Just take a look at his piece this month in the New England Journal of Medicine, in which he cites technical concerns and worries about patient privacy, among other things. In an interview with the WSJ, he said problems can crop up if the systems are installed too quickly and without enough technical support.

Minn. ranked last in disciplining docs; Alaska still first

From Modern Healthcare:

Minnesota was the least-effective state when it came to disciplining physicians, and, for the third-straight year, Alaska was the most effective, according to the annual ranking of serious disciplinary actions taken by state medical boards compiled by the Public Citizen Health Research Group.

Public Citizen creates the rankings by taking a three-year average of the data on medical license revocations, surrenders, suspensions, probations and suspensions compiled by the Federation of State Medical Boards and divides it by the states’ physician populations to come up with a “serious actions per 1,000 physicians” rating. The District of Columbia is also included in the rankings.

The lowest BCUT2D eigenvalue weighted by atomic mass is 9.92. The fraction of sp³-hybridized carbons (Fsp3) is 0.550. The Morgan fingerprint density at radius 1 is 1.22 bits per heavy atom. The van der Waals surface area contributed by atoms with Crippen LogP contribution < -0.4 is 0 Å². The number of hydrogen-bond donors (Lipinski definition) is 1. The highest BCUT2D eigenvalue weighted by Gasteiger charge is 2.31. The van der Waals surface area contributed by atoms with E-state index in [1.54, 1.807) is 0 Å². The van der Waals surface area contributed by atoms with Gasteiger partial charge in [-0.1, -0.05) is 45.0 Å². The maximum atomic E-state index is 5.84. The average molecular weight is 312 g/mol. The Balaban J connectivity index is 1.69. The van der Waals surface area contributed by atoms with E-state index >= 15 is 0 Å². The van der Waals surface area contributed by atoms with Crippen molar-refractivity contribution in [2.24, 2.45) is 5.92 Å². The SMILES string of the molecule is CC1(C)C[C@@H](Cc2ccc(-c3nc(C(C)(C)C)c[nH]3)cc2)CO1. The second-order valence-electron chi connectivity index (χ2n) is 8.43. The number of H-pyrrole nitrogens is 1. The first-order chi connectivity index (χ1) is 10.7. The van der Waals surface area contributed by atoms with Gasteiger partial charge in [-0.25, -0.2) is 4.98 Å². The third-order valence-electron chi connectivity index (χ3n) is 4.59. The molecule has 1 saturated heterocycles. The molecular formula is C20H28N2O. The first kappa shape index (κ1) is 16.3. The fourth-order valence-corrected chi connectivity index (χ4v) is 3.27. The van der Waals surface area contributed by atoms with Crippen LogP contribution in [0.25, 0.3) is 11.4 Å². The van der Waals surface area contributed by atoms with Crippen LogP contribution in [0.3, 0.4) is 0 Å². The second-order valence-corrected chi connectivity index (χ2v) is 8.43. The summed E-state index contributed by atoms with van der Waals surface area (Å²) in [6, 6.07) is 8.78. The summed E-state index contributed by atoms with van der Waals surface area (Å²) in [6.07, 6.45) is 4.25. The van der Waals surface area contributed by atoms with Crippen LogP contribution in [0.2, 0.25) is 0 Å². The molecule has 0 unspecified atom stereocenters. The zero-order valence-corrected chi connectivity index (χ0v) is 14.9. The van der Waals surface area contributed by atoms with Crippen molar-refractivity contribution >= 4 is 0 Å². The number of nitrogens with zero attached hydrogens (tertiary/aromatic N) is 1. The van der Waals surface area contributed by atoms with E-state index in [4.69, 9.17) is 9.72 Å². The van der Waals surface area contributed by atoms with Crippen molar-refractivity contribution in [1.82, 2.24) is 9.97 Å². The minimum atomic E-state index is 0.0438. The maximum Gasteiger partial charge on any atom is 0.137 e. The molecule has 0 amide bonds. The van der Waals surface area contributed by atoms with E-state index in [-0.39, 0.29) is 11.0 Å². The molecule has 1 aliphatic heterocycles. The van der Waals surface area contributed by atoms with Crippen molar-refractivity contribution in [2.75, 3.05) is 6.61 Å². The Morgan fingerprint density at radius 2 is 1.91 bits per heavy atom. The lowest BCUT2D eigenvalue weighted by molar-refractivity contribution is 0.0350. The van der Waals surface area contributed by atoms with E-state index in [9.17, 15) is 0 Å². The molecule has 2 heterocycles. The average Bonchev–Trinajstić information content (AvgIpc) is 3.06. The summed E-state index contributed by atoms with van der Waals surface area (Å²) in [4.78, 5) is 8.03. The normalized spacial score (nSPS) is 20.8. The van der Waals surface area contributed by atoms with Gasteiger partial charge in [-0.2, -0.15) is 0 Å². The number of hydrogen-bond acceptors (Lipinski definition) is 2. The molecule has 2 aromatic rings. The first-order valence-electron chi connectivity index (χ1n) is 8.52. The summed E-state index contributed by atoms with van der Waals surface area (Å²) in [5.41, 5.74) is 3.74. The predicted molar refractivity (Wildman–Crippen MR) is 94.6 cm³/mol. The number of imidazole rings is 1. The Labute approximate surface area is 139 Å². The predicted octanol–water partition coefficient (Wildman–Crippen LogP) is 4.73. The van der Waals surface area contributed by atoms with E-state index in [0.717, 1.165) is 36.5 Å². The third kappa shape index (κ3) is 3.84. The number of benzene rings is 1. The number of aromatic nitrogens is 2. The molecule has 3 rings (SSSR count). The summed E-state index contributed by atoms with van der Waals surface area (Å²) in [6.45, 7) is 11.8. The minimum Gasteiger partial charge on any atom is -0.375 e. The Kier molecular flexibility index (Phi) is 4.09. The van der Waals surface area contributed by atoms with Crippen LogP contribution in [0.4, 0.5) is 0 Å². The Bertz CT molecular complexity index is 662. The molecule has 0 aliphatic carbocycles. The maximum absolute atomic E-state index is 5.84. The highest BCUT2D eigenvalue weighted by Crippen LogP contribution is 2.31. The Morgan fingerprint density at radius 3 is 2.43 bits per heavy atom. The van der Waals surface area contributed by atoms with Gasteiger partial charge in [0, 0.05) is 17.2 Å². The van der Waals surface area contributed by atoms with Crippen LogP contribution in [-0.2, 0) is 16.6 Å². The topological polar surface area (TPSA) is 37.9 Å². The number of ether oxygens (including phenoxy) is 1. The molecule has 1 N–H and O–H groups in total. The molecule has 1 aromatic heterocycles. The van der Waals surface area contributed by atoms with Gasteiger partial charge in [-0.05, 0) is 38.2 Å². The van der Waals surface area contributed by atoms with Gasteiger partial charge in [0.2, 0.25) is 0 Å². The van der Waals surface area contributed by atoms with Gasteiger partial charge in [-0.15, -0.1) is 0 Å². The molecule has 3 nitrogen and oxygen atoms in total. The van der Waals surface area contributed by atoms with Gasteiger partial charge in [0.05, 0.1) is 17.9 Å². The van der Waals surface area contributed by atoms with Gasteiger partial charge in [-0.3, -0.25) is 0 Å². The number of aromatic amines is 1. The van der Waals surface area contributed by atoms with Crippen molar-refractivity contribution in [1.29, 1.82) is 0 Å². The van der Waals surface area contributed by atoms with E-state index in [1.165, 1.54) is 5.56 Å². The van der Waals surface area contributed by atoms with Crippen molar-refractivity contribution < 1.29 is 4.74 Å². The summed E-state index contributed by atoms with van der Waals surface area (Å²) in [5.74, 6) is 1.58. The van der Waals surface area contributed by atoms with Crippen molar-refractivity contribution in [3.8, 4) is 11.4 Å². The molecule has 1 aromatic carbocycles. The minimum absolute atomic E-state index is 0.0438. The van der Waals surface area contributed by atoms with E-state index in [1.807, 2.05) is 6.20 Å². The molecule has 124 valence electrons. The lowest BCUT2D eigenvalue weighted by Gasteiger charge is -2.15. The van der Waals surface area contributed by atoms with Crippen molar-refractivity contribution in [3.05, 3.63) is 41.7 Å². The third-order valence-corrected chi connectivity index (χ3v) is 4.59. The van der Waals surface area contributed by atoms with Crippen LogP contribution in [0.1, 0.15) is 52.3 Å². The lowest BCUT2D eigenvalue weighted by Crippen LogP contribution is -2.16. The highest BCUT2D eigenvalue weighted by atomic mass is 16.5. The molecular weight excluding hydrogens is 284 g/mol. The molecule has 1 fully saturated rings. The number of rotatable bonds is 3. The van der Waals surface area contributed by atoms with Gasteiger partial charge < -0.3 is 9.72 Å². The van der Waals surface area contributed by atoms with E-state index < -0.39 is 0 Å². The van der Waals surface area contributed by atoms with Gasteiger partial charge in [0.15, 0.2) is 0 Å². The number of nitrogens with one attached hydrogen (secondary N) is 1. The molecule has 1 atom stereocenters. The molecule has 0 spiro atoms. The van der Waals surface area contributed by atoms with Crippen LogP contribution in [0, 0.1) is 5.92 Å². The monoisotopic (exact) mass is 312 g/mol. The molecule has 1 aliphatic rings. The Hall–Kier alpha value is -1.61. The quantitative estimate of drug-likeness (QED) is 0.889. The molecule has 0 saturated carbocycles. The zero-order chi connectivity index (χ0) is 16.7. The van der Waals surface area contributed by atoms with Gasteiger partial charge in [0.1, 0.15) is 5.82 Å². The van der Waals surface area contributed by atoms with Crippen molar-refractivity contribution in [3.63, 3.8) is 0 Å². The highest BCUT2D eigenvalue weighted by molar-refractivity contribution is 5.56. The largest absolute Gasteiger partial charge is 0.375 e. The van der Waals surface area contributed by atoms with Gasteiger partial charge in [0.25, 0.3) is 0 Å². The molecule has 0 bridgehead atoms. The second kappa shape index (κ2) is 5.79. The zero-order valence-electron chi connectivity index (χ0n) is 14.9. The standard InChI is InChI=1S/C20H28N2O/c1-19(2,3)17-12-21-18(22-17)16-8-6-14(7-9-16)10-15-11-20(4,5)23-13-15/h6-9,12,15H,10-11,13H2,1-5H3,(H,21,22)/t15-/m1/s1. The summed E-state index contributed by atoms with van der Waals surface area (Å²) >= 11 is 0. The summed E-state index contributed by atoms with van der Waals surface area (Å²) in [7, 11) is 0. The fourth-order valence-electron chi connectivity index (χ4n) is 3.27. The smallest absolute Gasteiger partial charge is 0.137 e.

Minnesota’s rating was 0.95 serious actions taken per 1,000 physicians, while Alaska had a rating of 6.54 serious actions per 1,000 physicians. What appeared to disturb Public Citizen the most, however, was the appearance of California and Florida near the bottom with ratings of 2.37 and 2.35 and rankings of 43rd and 44th, respectively. The report noted also how California dropped to that level after being ranked 22nd in 2003.

Nationally, there were 2,817 serious actions taken by the medical boards in 2008 against the nation’s 963,084 physicians, which Public Citizen calculates to be a 3.28 rating when the previous two years are taken into account for a three-year average.

Finishing just above Minnesota were South Carolina, with 1.23 serious actions per 1,000 physicians; then Wisconsin, 1.64; and Mississippi, 1.87.

After Alaska, came Kentucky, with a 5.87 rating, followed by Ohio, 5.33; and Arizona, 5.12.